1. The dealer roomOh... the dealer room. Gencon is reporting something around 61.5 thousand attendees for this year. Of course this sets a new record. For some reason, the dealer room seemed more navigable than I had experienced in past years. I did most of my shopping on Thursday, which may be part of it. However, it seemed that the flow of traffic has changed as several specific publishers have changed how they handle lines -- particularly the large draws like Fantasy Flight, Paizo, and Asmodee. The result may have been longer lines at these publishers. I know I heard a lot of complaints about the long wait at the Fantasy Flight booth but it seemed to have made it easier for everyone else.
I was able to make it around to a variety of publishers that interested me. Within an hour or so, I made it to Pinnacle (Savage Worlds), Arc Dreams (Delta Green), Pelgrane (Night's Black Agents, etc. in the Gumshoe system), and several others. I ended up taking advantage of a great buy-three-get-one-free sale at Pelgrane to get the Dreamhounds of Paris campaign (and accompanying prop book), Eso-terrorists, an Eso-terrorist supplement and Night's Black Agents. I will get back to Night's Black Agents later.
Of course, a highlight of the dealer room was the Monte Cook booth. I did not have much to buy there. I have all of the Strange books and most of the Numenera ones. I did pick up the limited roll-up dice bag. Most of all, it was great to talk to people at the booth. They do a fantastic job of staffing the booth with knowledgeable and personable volunteers along with the staff of MCG itself. The key writers and creators were there most of the times I stopped by. Maybe the best part was seeing a demo table set up for their forthcoming childrens' game No Thank You, Evil.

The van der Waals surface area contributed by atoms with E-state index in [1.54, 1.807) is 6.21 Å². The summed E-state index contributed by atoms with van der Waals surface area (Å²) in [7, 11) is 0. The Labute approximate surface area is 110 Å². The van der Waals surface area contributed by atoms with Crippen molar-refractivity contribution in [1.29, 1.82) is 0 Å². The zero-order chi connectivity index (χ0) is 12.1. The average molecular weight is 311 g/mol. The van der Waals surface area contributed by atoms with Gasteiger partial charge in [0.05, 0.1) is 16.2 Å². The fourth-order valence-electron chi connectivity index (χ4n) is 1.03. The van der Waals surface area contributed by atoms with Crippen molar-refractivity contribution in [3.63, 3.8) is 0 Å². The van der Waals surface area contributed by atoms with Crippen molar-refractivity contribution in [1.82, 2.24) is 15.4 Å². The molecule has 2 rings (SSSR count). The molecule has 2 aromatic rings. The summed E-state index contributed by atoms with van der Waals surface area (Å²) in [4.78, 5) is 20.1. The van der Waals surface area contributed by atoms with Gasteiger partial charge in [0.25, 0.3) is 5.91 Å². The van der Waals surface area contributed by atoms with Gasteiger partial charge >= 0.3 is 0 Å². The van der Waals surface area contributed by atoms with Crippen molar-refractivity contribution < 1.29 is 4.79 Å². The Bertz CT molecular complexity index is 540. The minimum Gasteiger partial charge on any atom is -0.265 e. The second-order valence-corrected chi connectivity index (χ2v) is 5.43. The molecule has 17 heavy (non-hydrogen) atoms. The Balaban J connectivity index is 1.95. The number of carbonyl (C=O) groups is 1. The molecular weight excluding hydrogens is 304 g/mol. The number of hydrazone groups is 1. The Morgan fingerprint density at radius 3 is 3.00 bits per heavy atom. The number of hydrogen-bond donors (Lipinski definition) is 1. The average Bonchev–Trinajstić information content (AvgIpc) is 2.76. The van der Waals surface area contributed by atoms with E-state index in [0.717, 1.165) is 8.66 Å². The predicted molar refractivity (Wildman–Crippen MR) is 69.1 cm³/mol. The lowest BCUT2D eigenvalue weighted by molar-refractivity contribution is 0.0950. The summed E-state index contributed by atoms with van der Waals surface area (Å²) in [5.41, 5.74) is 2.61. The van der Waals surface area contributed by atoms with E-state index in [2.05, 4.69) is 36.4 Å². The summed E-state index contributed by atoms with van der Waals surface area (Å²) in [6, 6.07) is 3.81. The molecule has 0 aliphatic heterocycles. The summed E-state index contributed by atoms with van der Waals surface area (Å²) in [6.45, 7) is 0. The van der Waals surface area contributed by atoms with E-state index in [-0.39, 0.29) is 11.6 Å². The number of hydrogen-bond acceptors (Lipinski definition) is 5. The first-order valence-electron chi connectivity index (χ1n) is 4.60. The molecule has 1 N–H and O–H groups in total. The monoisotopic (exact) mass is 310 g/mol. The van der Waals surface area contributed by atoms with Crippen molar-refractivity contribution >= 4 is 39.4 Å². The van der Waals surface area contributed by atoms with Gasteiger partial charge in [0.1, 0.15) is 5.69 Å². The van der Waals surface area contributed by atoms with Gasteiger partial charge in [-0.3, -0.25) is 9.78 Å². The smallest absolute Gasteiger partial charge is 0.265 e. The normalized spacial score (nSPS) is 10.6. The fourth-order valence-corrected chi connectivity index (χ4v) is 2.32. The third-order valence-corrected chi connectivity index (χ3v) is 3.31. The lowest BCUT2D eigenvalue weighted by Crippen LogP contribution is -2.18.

The dealer room is always great but it is less relevant to me given my Kickstarter addiction. I got a ton of material shipped to me the weeks just before Gencon. I did not want to pick up new material at Gencon if I could avoid it (I flew home without a checked bag. Winning!!!). This makes the new material in the dealer room less new in some sense. It will be interesting to see if Kickstarter forces a shift in how gaming companies handle the dealer room.
2. Actually playing gamesMy ability to actually play games has shifted over time. Last year I ran four games (which I count as playing) but it limited in the diversity of games I got a chance to play. I limited my commitments to run games so that I could see more seminars (something I enjoy a great deal and missed last year) and play games that are new to me.
I initially feared that I would not get many games in. I was away from the internet (yes, it is possible -- especially when traveling out of the country) and did not submit my wishlist for about 2 hours after the start time. As a result, I did not get any of the games I put at the top of my list. I came simply hoping to get lucky with generic tickets, demos, etc. That turned out to be the case.
I got into an informal game on Wednesday night of Dungeon Crawl Classics run by James Walls. The game consisted of a large number of zero-level adventures. It had some of the feel of the classic (1st Ed DnD) tournament modules. There is a fuller write up on James' site. My dice tower and right hand make a cameo in a photo.
The next day was the start of the actual convention. I was surprised to find that Peterson Entertainment (the makers of Cthulhu Wars) was taking names to run demos of some of the games. I was able to get myself and my travel partners (friends with whom I played DnD in junior high school -- like in the late 80s. Seriously, I am feeling old) into a demo of Gods War. This is a new board game with a similar core rule set of Cthulhu Wars but in the classic RPG setting of Glorantha (like the one which won the Diana Jones Award the previous night). The game was a lot of fun. Our 2 hour time slot only let us get through half the game; though this was largely because we had to learn the game as we played. I look forward to the kickstarter anticipated early next year. I also got to see some of the expansion pieces for Cthulhu Wars that I am eagerly awaiting.